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The ‘uniform’ of members of the University, varies according to the degree of the wearer and, among undergraduates, according to their College. For those of the degree of doctor it also varies according to their subject (for higher doctorates) and according to the day. Persons in statu pupillari were traditionally required to wear academical dress in Cambridge after dusk, a requirement that was abolished for BAs in 1961 and for undergraduates in May 1965. Festal gowns are worn on Scarlet Days, when members of the University may now wear the appropriate academical dress of their previous universities.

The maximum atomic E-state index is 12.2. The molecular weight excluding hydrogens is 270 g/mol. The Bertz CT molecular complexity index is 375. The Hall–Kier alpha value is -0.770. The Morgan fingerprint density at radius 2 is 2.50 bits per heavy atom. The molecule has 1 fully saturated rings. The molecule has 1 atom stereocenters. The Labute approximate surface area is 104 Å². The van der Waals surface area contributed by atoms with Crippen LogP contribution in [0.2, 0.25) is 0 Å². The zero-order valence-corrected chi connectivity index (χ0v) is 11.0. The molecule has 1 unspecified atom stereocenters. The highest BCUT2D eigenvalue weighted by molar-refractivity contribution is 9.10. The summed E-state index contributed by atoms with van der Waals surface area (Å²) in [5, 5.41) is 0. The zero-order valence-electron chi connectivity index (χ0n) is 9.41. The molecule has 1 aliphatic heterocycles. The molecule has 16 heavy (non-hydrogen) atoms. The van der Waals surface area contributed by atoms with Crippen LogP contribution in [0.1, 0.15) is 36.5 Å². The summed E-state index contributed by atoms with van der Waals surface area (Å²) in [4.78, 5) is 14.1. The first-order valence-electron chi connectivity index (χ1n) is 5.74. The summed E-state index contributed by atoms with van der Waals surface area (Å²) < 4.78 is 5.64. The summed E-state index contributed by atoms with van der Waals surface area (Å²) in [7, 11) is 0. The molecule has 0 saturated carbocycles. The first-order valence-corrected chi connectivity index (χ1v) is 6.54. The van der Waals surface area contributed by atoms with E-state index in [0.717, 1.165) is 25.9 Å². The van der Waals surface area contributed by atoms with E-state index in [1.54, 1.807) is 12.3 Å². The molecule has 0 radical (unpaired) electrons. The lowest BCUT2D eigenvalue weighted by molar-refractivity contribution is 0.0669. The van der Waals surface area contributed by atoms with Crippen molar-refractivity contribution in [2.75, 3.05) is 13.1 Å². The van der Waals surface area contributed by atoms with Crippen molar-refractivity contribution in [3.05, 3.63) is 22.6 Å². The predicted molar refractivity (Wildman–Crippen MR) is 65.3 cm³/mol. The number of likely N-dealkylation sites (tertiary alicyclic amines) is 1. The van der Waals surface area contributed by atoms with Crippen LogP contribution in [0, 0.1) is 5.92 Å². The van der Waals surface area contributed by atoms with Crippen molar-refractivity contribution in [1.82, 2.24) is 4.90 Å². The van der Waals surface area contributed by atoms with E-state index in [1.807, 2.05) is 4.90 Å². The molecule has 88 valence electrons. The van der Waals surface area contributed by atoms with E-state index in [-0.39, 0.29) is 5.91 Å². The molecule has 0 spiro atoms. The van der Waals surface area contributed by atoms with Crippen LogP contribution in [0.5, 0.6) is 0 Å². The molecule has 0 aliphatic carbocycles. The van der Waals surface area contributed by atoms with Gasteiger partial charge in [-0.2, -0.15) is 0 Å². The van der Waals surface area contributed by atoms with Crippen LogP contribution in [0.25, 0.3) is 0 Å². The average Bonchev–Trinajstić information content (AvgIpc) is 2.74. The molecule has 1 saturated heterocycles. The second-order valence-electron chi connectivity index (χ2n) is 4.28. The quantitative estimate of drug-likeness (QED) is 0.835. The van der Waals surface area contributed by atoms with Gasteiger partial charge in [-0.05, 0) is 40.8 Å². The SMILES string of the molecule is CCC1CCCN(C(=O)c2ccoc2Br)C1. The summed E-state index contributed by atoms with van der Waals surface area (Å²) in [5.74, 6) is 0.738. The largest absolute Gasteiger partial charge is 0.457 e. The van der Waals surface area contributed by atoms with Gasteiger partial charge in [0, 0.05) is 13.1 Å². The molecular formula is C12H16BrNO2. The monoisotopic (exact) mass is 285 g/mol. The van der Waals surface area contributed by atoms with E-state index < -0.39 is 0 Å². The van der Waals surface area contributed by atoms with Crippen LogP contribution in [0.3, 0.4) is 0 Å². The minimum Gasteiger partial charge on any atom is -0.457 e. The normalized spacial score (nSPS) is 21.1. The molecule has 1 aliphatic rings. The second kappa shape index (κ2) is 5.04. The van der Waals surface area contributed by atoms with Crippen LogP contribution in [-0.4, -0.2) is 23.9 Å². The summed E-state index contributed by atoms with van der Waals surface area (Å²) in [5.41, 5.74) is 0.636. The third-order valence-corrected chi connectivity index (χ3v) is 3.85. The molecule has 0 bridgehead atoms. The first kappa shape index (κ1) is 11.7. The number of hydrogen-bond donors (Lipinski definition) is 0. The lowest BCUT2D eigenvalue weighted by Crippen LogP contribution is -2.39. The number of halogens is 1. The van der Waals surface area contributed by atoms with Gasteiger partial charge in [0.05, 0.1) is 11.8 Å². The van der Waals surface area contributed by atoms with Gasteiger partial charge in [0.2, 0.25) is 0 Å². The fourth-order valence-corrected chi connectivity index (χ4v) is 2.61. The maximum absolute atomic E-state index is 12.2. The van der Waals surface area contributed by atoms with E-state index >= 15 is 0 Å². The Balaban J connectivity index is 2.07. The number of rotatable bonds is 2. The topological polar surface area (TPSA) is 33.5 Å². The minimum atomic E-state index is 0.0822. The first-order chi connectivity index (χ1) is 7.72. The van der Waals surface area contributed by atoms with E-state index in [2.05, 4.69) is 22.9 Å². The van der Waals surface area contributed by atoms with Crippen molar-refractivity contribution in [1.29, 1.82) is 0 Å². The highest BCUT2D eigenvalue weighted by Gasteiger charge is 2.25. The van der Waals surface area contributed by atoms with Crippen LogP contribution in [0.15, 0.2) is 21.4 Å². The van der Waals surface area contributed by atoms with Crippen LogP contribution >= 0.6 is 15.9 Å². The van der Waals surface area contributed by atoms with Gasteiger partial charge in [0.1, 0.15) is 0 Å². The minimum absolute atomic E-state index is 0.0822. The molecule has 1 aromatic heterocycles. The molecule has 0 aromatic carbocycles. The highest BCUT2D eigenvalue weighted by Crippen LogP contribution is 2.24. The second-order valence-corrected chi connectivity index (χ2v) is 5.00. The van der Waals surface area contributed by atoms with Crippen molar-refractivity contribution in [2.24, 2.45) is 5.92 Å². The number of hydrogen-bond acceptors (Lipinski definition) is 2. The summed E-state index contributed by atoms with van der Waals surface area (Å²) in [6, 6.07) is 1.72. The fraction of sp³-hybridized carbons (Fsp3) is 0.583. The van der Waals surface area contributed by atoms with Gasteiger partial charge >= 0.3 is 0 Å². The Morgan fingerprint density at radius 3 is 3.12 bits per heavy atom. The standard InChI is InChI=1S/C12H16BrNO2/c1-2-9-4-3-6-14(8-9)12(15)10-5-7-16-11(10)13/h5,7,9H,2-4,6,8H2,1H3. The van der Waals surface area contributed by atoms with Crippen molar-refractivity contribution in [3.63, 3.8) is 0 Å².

For further information see: J. R. Tanner (ed.), The Historical Register of the University of Cambridge to the year 1910 (Cambridge, 1917), 189-98; E. C. Clark, in Archaeological Journal, 1893 and 1904 (vols 50 and 61); A. G. Almond, Cambridge robes for doctors and graduates, (Cambridge, 1909, 1934, 1959); George W. Shaw, Cambridge University academical dress: with notes on Oxford academical dress, [Cambridge]: Cambridge University press, [1992]; idem, Academical dress of British and Irish universities (Chichester: Phillimore, 1995); Charles Aubrey Hamilton Franklyn, Academical dress from the Middle Ages to the present day: including Lambeth degrees (Lewes, 1970); William Norman Hargreaves-Mawdsley, A history of academical dress in Europe until the end of the eighteenth century (Oxford: Clarendon, 1963); J. H. Baker, ‘“Doctors wear scarlet”: the festal gowns of the University of Cambridge’, Costume, no. 20 (1986) 34–43; idem, ‘The dress of the Cambridge proctors’, ibid ., no. 18 (1984) 86–97. There are useful depictions of 15th and early 16th century academical dress in P. J. Heseltine, The figure brasses of Cambridgeshire (St Neot’s, c.1981).